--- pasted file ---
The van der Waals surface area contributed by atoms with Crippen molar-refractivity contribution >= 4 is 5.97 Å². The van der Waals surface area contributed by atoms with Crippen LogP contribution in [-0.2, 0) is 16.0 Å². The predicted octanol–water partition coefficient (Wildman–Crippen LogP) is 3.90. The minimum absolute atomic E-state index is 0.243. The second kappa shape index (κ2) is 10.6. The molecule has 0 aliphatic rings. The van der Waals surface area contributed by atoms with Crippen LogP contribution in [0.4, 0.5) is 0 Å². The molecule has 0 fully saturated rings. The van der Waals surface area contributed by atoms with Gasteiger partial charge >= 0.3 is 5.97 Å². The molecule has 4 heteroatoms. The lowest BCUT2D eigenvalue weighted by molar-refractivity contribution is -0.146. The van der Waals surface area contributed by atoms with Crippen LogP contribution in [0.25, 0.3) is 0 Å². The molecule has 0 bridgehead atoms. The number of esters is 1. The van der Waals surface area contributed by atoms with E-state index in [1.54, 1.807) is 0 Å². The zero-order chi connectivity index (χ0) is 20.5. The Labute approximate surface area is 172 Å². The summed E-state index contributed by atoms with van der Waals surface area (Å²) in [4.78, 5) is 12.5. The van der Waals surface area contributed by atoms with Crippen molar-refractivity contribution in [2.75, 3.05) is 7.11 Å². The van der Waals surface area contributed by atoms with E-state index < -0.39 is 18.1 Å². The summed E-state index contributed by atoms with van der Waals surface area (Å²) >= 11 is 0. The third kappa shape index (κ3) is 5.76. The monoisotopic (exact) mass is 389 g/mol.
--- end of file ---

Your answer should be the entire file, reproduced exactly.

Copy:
The van der Waals surface area contributed by atoms with Crippen molar-refractivity contribution >= 4 is 5.97 Å². The van der Waals surface area contributed by atoms with Crippen LogP contribution in [-0.2, 0) is 16.0 Å². The predicted octanol–water partition coefficient (Wildman–Crippen LogP) is 3.90. The minimum absolute atomic E-state index is 0.243. The second kappa shape index (κ2) is 10.6. The molecule has 0 aliphatic rings. The van der Waals surface area contributed by atoms with Crippen LogP contribution in [0.4, 0.5) is 0 Å². The molecule has 0 fully saturated rings. The van der Waals surface area contributed by atoms with Gasteiger partial charge >= 0.3 is 5.97 Å². The molecule has 4 heteroatoms. The lowest BCUT2D eigenvalue weighted by molar-refractivity contribution is -0.146. The van der Waals surface area contributed by atoms with Crippen LogP contribution in [0.25, 0.3) is 0 Å². The molecule has 0 bridgehead atoms. The number of esters is 1. The van der Waals surface area contributed by atoms with E-state index in [1.54, 1.807) is 0 Å². The zero-order chi connectivity index (χ0) is 20.5. The Labute approximate surface area is 172 Å². The summed E-state index contributed by atoms with van der Waals surface area (Å²) in [4.78, 5) is 12.5. The van der Waals surface area contributed by atoms with Crippen molar-refractivity contribution in [2.75, 3.05) is 7.11 Å². The van der Waals surface area contributed by atoms with E-state index < -0.39 is 18.1 Å². The summed E-state index contributed by atoms with van der Waals surface area (Å²) >= 11 is 0. The third kappa shape index (κ3) is 5.76. The monoisotopic (exact) mass is 389 g/mol.